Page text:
At wine-focused restaurants, embracing the unknown

David White —

“Representing real people who make real wine has always been very important to me,” explained Danny Fisher, the general manager and beverage director of Ripple, a wine-focused restaurant in Washington, D.C. “When you’re drinking wine—or any kind of beverage, really—you want to know that someone has put time and effort into it. It shouldn’t be mass produced, toyed with, or manipulated.”

Fisher and I were chatting about the wisdom—or foolishness—of loading up a restaurant wine list with small-production, unfamiliar offerings.

Sure, Americans have fallen for wine. We surpassed France as the world’s largest wine-consuming nation in 2010 and have been drinking more each year. But consumers still feel most comfortable with major grapes like Cabernet Sauvignon, Chardonnay, Pinot Noir, and Sauvignon Blanc. And most stick with easily recognized brands, like Duckhorn, Kendall-Jackson, and Chateau Ste. Michelle.

In restaurants and wine bars across the country, however, a growing number of courageous sommeliers are eschewing these obvious choices and gently guiding patrons outside their comfort zones. These efforts are having an impact. Thanks in no small part to people like Fisher, Americans are beginning to embrace the unknown.

Consider Ripple’s by-the-glass list. It’s home to 40 different wines, including an unusual blend of Vermentino and Grenache Blanc from maverick California vintner Steve Edmunds; an orange wine from Channing Daughters on Long Island; and a Teroldego from superstar Italian winemaker Elisabetta Foradori.

“From the beginning, one of our biggest things was that we wanted people to be able to taste different wines—and that’s why we have so many by the glass,” Fisher explained. “It’s so our customers can explore what different wines taste like with foods. You can do half glasses if you want; it’s all about tasting and seeing what you like and maybe discovering something new.”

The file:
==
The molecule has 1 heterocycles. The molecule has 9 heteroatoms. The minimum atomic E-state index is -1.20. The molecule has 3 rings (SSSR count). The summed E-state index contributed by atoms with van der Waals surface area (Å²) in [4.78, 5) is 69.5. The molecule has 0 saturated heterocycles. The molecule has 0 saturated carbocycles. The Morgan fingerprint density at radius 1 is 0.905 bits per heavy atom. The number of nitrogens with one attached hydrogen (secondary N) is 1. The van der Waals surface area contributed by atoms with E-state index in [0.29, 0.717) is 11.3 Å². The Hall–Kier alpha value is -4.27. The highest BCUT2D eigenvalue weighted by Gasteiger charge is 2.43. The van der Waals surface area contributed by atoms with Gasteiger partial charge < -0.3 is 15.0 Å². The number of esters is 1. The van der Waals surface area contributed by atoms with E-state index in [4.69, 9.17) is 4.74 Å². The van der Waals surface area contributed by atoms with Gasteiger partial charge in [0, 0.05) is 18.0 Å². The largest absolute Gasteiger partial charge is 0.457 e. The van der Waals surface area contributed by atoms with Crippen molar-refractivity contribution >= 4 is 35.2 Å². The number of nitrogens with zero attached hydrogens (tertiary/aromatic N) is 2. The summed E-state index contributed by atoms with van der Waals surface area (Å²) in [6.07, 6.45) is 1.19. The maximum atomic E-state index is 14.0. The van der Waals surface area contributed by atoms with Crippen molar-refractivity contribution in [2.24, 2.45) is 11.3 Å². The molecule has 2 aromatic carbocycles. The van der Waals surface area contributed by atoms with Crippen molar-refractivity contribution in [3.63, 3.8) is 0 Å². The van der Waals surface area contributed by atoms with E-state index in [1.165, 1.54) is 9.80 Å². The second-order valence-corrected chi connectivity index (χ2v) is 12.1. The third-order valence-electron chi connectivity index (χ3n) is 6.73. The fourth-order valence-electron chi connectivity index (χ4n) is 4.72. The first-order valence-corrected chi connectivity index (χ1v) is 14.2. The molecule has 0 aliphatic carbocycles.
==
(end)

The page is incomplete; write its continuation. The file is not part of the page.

The focus on food is echoed by David McCarus, the proprietor of a boutique wine distribution agency in South Carolina. While the general manager and beverage director of FIG, an award-winning restaurant in Charleston, he focused on the interaction of wine with food and the role wine should play at the table. And he saw how eager consumers were to learn.

When McCarus moved to Charleston from San Francisco in 2012, he wasn’t sure he would find a receptive clientele.

“I didn’t know if there was an appetite in town,” he explained. “But I had a strong enough belief that people would understand the wine program if it made the food taste better. Consumers might not know what they’re looking for. They might not really know what they want. But if the wine and food can combine into this organic dance—and it makes sense while it’s happening—people will be comfortable. And people will come back.”

McCarus saw his patrons come back again and again. A successful wine program satisfies virtually every customer, of course, so McCarus made sure to always have something for everyone, even if it was obscure and didn’t match the exact request.

“My point was always, ‘why don’t we try this?'” he continued. “So If someone comes in and asks for a glass of Pinot Grigio, we can say, ‘no, we don’t have a glass of Pinot Grigio, but we have this beautiful Erbaluce from Piedmont made by this great producer and it’s really delicious and it will be really good with your fish.”

What McCarus and Fisher have done isn’t unique. Nationwide, more and more sommeliers are showcasing small-production, interesting wines—and providing opportunities for people to try things that aren’t available at the local supermarket. They’re acting as educators, eager to share their palates and preferences with their customers.

The wine world is vast. And thanks to this work, NorthAmericans are beginning to make all sorts of discoveries.